The non-smiling child appears much older. It is probably just one of several quirks of expression here, but her face is reminiscent of a grown woman's, out of place on the child's body. The smiling child's face appears crooked, probably an artifact of the angle of her head, her expression, and the wide angle lens Arbus used here. One child is "freakishly old" the other is "freakishly distorted."

The children are off center in the frame, and the line of the floor behind them is likewise angled in the frame. The child closer to the edge of the frame is the one distorted, which suggests optics plays a role here. If I asked you to, from memory, tell me how the children are posed and framed, you would likely say: backs square to the wall, centered in the frame and you would be wrong on both counts.

In short, everything is slightly askew in this picture.

If you've spent much time with Arbus, another thing should more or less leap out at you. Contrary to received wisdom, this picture is a radical departure for Arbus. The subjects are wearing their "camera face" here, that expression one dons in front of the camera. One is playing the role of oneself, in that moment. This picture shows subjects that have fully settled in to playing the role of themselves-being-photographed, which is a posture Arbus seems to have vigorously avoided.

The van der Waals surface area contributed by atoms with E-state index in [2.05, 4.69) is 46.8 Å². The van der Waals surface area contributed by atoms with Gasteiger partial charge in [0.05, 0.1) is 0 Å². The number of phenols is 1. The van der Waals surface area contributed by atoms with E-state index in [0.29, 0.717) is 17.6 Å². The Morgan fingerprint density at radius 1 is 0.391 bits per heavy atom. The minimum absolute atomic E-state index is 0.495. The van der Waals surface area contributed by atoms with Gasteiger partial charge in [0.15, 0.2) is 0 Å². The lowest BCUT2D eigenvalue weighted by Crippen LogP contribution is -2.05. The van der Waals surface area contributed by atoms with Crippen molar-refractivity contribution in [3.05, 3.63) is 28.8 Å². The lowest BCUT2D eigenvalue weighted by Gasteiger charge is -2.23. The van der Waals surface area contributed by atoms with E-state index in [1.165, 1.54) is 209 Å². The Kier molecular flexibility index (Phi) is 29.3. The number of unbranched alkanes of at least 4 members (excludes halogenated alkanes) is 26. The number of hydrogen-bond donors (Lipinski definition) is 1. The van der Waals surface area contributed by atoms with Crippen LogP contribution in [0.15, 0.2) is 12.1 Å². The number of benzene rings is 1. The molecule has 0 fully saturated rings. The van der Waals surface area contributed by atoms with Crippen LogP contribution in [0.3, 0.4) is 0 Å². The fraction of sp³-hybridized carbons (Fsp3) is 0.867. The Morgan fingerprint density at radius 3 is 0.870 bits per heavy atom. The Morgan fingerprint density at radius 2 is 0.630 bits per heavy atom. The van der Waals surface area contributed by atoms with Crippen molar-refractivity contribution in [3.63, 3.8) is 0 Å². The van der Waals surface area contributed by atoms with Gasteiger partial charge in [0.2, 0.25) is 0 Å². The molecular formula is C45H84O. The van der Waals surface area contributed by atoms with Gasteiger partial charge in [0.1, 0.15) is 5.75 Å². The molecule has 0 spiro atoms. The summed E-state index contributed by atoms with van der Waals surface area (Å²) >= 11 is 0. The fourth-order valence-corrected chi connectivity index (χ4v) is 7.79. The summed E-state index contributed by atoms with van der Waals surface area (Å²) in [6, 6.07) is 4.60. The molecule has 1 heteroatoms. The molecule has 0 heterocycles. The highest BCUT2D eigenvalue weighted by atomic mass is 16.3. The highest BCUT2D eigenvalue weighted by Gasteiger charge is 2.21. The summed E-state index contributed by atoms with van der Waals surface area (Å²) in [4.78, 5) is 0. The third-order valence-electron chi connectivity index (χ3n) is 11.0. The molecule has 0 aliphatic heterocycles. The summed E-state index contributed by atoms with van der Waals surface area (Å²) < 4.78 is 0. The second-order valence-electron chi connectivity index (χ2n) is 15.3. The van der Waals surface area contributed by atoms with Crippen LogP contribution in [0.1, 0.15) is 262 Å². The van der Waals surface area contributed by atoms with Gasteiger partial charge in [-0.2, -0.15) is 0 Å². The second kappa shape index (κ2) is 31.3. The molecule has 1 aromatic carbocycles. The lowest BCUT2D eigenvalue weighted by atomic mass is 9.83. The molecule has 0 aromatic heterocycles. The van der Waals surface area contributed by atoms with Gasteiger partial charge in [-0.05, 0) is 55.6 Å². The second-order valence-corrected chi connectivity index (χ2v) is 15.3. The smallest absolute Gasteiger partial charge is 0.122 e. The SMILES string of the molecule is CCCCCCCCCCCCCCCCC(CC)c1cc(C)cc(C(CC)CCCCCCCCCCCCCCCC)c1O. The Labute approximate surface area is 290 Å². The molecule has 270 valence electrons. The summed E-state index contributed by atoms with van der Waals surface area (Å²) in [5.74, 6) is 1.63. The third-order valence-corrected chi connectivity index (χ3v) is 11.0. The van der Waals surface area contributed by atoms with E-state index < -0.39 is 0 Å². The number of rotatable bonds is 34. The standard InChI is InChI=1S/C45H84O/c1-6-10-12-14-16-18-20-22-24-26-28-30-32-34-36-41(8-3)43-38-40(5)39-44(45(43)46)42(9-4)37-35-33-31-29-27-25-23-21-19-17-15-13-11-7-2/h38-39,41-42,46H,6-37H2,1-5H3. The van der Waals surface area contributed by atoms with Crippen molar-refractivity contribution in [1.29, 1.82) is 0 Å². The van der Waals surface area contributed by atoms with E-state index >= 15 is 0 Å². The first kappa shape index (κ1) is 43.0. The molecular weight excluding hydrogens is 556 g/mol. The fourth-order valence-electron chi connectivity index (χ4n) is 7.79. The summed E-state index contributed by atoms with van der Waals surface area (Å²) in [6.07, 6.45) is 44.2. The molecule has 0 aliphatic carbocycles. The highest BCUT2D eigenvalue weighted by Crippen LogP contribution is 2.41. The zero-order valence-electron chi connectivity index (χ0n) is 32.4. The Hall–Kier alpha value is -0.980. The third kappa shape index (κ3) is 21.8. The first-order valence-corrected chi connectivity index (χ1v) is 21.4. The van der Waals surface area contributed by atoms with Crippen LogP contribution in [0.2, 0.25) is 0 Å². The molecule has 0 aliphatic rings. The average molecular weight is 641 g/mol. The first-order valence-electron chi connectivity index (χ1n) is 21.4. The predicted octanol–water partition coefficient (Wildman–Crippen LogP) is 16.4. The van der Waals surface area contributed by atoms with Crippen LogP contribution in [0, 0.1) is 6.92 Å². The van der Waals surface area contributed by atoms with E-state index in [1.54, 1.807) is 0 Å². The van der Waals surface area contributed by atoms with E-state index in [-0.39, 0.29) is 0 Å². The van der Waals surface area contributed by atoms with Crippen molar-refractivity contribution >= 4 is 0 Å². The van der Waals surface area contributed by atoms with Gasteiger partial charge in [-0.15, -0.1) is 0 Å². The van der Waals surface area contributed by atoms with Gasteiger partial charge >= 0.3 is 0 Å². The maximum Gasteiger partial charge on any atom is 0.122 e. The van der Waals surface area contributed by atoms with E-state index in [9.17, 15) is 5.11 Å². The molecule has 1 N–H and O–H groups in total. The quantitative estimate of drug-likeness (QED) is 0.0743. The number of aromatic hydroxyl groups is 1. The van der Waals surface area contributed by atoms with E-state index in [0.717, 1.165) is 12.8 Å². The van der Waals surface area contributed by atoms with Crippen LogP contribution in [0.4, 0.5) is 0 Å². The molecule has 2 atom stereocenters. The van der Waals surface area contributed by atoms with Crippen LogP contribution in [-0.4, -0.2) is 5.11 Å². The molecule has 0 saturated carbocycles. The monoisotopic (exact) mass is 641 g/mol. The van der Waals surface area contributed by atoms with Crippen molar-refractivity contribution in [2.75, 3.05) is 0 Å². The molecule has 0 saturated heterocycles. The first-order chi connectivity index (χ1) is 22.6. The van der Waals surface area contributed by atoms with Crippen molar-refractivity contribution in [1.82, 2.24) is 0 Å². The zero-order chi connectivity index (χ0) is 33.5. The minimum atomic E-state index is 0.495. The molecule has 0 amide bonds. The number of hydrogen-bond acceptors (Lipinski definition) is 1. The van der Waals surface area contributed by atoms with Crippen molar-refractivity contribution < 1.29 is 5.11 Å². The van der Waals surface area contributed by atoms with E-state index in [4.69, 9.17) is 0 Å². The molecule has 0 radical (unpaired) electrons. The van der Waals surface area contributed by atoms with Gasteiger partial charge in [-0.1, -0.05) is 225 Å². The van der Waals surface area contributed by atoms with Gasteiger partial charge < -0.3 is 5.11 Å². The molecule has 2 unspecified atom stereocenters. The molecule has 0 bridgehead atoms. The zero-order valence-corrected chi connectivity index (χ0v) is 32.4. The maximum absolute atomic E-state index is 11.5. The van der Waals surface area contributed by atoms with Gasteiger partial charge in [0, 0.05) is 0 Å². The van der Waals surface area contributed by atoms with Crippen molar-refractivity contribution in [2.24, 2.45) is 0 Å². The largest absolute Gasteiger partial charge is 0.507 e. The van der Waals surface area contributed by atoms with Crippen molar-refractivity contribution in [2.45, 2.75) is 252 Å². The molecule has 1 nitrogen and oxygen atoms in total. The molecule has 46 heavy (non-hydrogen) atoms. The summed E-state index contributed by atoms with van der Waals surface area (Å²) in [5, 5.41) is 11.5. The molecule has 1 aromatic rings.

Arbus's subjects in her well known photos are, generally, playing a role, but it is never that role. They are, generally, putting forward some more appealing, more interesting, fantasy of themselves. Most of them are pushing forward some slightly forced notion of freedom from, defiance of, social norms: transvestites, nudists, circus performers, and so on. These are people concerned with concealing themselves behind a role, behind a pose.

Earlier photographs, as I have noted earlier, are largely concerned with the mask that drops in the moment the camera is noticed, but slightly before "camera face" or other reactions begin. There is no conscious role here, but there is a mask, there is a concealment of the self behind a posture, an expression.